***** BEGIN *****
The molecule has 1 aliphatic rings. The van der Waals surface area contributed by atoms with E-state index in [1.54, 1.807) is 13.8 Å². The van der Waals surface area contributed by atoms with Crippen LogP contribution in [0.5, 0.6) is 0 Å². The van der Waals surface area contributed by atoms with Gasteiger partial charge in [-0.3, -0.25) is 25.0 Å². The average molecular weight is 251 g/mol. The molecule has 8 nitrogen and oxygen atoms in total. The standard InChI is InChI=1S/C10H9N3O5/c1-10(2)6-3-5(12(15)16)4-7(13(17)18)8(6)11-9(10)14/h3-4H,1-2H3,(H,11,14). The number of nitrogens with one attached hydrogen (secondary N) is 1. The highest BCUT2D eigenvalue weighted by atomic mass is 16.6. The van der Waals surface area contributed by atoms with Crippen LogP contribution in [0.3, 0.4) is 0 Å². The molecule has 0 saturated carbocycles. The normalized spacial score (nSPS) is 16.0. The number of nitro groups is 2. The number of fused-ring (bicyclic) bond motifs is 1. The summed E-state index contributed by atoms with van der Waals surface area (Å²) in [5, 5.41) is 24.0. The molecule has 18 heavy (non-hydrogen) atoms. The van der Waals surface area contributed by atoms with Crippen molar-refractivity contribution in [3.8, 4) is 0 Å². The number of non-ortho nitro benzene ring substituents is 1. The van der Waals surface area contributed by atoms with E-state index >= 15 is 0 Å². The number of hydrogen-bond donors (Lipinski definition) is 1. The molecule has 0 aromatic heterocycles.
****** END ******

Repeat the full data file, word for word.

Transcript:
The molecule has 1 aliphatic rings. The van der Waals surface area contributed by atoms with E-state index in [1.54, 1.807) is 13.8 Å². The van der Waals surface area contributed by atoms with Crippen LogP contribution in [0.5, 0.6) is 0 Å². The van der Waals surface area contributed by atoms with Gasteiger partial charge in [-0.3, -0.25) is 25.0 Å². The average molecular weight is 251 g/mol. The molecule has 8 nitrogen and oxygen atoms in total. The standard InChI is InChI=1S/C10H9N3O5/c1-10(2)6-3-5(12(15)16)4-7(13(17)18)8(6)11-9(10)14/h3-4H,1-2H3,(H,11,14). The number of nitrogens with one attached hydrogen (secondary N) is 1. The highest BCUT2D eigenvalue weighted by atomic mass is 16.6. The van der Waals surface area contributed by atoms with Crippen LogP contribution in [0.3, 0.4) is 0 Å². The molecule has 0 saturated carbocycles. The normalized spacial score (nSPS) is 16.0. The number of nitro groups is 2. The number of fused-ring (bicyclic) bond motifs is 1. The summed E-state index contributed by atoms with van der Waals surface area (Å²) in [5, 5.41) is 24.0. The molecule has 18 heavy (non-hydrogen) atoms. The van der Waals surface area contributed by atoms with Crippen molar-refractivity contribution in [3.8, 4) is 0 Å². The number of non-ortho nitro benzene ring substituents is 1. The van der Waals surface area contributed by atoms with E-state index >= 15 is 0 Å². The number of hydrogen-bond donors (Lipinski definition) is 1. The molecule has 0 aromatic heterocycles.